A new AI problem

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Here's a task that I haven't heard about: recognizing mixed metaphors and idiom blends.

For example, from Bob Ford, "Eagles season can go one of three ways", Philadelphia Inquirer 8/2/2015:

If the Eagles win big this season, they will get bonus points for degree of difficulty. The tightrope over which success is stretched is very narrow.

And at the end of the piece:

Those are the three doors, and, admit it, the Eagles could open any of them this season. As training camp begins, there is no way to tell. There could be opportunity knocking or a doorbell tolling. Finding out which will take a while, though.

The Farberisms page presents a nice collection of (mostly) idiom blends:

We need to rein in our horns.
A problem swept under the table occasionally comes home to roost.
From here on up, it's down hill all the way.
Don't look a charlie horse in the mouth.
He's cornered on all sides.
I don't trust him farther than you can bat an eye.
Don't talk to me with your clothes on.
Put yourself in his boat.
If that happened to me, I'd clean my ears out with a pistol.
It's a white elephant around my neck.

I've found a few small collections of things presented as "mixed metaphors" out there, e.g. here,  here,  here, here. These are mostly idiom blends and eggcorns, it seems to me, but there aren't clear boundaries between these categories.

The classic study of idiom blends is J. Cooper Cutting and  Kathryn Bock, "That’s the way the cookie bounces: Syntactic and semantic components of experimentally elicited idiom blends", Memory & Cognition 1997.

Some relevant earlier LLOG posts:

"Mixed metaphor of the month", 4/13/2004
"The way the cookie bounces", 12/20/2004
"Blending in", 12/23/2004
"Beating back those Gordian hurdles", 10/12/2008
"'Green behind the ears': the untold story", 10/15/2008
"Idiom entanglements", 10/5/2011

Update — in fact there's at least one paper proposing recognition of mixed metaphors as an AI problem: Mark Lee and John Barnden, "Mixing Metaphors", Proceedings of the AISB'99 Symposium on Metaphor, Artificial Intelligence, and Cognition:

Mixed metaphors have been neglected in recent metaphor research. This paper suggests that such neglect is short-sighted. Though mixing is a more complex phenomenon than straight metaphors, the same kinds of reasoning and knowledge structures are required. This paper provides an analysis of both parallel and serial mixed metaphors within the framework of an AI system which is already capable of reasoning about straight metaphorical manifestations and argues that the processes underlying mixing are central to metaphorical meaning. Therefore, any theory of metaphors must be able to account for mixing.

But there doesn't seem to have been any significant uptake over the past 16 years.


  1. Leo said,

    August 2, 2015 @ 2:00 am

    What is the non-literal reading of "Don't talk to me with your clothes on"?

    [(myl) I wondered about that myself.]

  2. maidhc said,

    August 2, 2015 @ 4:06 am

    Movie mogul Samuel Goldwyn was famous for these. Also for people making them up and attributing them to him. Prizes if you could get it into one of the famous Hollywood gossip columns of the time. One winner: "It rolls off my back like a duck".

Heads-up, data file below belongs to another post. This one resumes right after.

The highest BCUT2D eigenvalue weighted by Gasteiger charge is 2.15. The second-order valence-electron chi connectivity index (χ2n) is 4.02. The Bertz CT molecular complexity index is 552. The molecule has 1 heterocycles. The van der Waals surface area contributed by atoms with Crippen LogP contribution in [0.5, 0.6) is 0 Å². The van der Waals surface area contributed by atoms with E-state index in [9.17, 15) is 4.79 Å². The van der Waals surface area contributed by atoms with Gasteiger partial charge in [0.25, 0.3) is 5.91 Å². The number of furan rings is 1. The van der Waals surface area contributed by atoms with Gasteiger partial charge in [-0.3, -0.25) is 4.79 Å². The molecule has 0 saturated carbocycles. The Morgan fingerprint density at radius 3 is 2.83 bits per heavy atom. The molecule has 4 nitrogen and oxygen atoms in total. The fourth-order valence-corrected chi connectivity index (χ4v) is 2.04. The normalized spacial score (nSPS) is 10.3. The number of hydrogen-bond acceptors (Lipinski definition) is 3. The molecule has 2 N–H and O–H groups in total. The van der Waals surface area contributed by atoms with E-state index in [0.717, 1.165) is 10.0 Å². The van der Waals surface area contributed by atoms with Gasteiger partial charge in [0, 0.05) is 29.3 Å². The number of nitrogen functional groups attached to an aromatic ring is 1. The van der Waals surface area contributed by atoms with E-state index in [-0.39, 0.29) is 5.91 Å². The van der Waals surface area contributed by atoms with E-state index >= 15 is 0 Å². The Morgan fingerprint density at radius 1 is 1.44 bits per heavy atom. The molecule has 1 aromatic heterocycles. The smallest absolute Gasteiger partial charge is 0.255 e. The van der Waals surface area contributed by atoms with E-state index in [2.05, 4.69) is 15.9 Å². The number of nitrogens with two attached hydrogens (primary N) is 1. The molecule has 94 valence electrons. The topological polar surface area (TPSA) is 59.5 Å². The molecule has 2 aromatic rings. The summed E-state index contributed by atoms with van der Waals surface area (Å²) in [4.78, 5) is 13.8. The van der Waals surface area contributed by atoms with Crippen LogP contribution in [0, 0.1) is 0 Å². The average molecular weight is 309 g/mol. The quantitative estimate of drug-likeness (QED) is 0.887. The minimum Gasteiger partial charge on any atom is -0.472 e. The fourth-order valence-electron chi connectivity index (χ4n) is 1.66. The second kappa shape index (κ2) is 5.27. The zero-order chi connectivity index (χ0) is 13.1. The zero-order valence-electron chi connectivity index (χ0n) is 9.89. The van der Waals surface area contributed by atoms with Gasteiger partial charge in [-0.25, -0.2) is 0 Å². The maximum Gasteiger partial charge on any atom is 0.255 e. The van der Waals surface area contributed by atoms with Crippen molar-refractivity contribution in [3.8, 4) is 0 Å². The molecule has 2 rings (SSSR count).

[(myl) I'd forgotten about him. Some lists: here, here, here, here.]

  3. Oop said,

    August 2, 2015 @ 5:08 am

    I once met a nice one I'm not entirely sure how to translate, perhaps "the flagship of Estonian journalism landscape" – I think you get the drift. It reminded me of an old story about how one should not throw away the cut nails because the devil will build a ship out of them that can be sailed over both land and sea. Maybe, in some cases of mixed metaphors, there is some unclear mythological or folkloristic background supporting the mix.

  4. languagehat said,

    August 2, 2015 @ 8:31 am

    What is the non-literal reading of "Don't talk to me with your clothes on"?

    It's not a matter of non-literal readings; those aren't odd metaphors, they're mangled idioms and blends. For example, "I don't trust him farther than you can bat an eye" is a blend of "I don't trust him farther than I can throw him" and "faster than you can bat an eye." "Don't talk to me with your clothes on" starts out as (presumably) "Don't talk to me with your mouth full," but the "clothes on" part has so far defeated my attempts to reconstruct an original (unless it's simply "put your clothes on").

  5. bks said,

    August 2, 2015 @ 9:32 am

    Don't talk to me with your clothes on:
    In the 1970's there was a business in downtown Berkeley called "Diane's Nude Rap Sessions". –bks

  6. Jerry Friedman said,

    August 2, 2015 @ 10:01 am

    While we're at it, "If that happened to me, I'd clean my ears out with a pistol" looks like normal unmixed rhetoric to me.

    "Don't talk to me with your clothes on" reminds me of Heinlein's "Women should be obscene but not heard."

  7. Gunnar H said,

    August 2, 2015 @ 2:41 pm


    That saying sounds like a version of the ship Naglfar from Norse mythology, built from the nails of the dead, which on its completion will set sail and carry the giants and other forces of chaos to do battle with the gods on Ragnarok.

    (In Norse religion, the moral of the tale was that you need to trim the nails of the dead before burial, so as not to hasten the end of the world.)

  8. Sniffnoy said,

    August 2, 2015 @ 7:26 pm

    Better yet of course is a multiply-mixed metaphor. :) For instance, the famous one from Futurama: "If we can hit that bull's-eye then the rest of the dominoes will fall like a house of cards… Checkmate."

    Or this one (quoted here) apparently due to spots columnist Jerry Izenberg: "He was marooned in the jaws of a human minefield, and with every step the noose grew tighter."

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